Call the assigned detective. If you are unable to reach that person after several attempts or the detective does not return your call, then contact us at 785-537-2112 and ask to speak to a Patrol or Investigations Division supervisor.
Information concerning concealed carry permits can be obtained from the Kansas Attorney General's website.
You may contact the local Division of Motor Vehicles (DMV). The Riley County Police Department does not provide driver's license checks.
You can visit the Kansas Department Of Revenue website for self-check of Driver's License status.
Criminal history information may be obtained at the Riley County Police Department Monday through Friday 7 am to 5 pm (except on holidays). Requests for criminal history may be submitted in person to our Records personnel, mailed, faxed to 785-565-6550 or emailed to Records. For more information on obtaining criminal history from the Riley County Police Department contact the Records Section at (785) 537-2112 ext. 0.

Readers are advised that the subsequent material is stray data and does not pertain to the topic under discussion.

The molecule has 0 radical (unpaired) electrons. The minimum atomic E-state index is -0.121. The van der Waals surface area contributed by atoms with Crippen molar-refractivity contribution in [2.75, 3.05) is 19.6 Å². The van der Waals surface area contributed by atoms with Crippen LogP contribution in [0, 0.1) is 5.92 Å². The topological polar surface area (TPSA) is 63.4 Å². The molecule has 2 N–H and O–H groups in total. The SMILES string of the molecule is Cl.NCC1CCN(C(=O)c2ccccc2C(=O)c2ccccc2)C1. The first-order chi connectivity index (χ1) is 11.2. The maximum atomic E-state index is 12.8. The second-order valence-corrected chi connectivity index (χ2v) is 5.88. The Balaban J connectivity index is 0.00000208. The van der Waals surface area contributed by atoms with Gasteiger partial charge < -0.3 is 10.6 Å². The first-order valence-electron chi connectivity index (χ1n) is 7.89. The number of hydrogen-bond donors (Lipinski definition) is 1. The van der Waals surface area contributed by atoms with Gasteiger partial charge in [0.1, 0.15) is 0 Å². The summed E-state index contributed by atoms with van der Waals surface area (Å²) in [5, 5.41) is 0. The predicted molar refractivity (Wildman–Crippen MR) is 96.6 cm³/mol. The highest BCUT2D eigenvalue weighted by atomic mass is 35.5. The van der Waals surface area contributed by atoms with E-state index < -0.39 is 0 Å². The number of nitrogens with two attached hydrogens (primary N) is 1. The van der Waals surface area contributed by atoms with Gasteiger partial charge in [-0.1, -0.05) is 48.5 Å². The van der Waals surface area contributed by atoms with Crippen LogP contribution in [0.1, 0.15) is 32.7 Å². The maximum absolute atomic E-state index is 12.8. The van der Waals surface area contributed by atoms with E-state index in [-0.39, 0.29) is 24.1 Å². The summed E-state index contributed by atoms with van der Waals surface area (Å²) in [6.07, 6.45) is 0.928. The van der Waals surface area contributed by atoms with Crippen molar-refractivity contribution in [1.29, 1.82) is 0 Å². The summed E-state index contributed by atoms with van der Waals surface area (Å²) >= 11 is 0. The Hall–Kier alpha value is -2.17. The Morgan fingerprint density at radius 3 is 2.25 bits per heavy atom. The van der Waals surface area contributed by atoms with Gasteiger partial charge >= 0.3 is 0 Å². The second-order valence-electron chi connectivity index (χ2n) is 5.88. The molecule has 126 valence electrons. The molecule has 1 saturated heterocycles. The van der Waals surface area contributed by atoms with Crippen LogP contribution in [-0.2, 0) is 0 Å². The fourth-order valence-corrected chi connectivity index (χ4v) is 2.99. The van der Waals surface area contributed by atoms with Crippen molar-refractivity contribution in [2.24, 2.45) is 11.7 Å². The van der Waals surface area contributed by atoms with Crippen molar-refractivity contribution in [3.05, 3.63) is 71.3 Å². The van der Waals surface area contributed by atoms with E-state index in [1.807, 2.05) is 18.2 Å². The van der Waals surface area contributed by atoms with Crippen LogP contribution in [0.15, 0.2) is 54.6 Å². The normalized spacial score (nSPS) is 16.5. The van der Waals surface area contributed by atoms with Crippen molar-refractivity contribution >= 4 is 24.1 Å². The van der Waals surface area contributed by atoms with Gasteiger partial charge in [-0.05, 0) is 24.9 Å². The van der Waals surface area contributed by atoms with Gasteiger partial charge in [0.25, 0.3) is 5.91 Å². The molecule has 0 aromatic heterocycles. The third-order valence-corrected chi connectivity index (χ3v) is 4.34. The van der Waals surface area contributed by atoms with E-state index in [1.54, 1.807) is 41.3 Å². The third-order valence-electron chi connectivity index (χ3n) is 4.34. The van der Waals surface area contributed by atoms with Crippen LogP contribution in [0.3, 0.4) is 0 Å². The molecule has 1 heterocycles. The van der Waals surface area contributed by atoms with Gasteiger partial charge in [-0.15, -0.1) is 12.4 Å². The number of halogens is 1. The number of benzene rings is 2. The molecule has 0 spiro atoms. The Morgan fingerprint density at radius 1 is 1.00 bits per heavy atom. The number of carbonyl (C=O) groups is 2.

To begin the process, fill out the request for a copy of records/background check form here.
Background checks completed by the Riley County Police Department only cover Riley County. If someone has lived in other places in the state of Kansas, you may instead want to complete a state-wide check with the Kansas Bureau of Investigation (KBI) to save time and money. You can find more information on the Kansas Bureau of Investigation's website.
It is important to note that there are two additional law enforcement agencies that serve the Manhattan/Riley County area and you may request background checks from these agencies as well. They are:
Kansas State University Police Department Pottawatomie County Sheriff’s Office
(785) 532-6412 (785) 457-3353
The Riley County Police Department software search timeframe will be from 1998-current.
If the record is not requested by law enforcement, a state attorney, or federal agency then you need to direct your request to the KBI.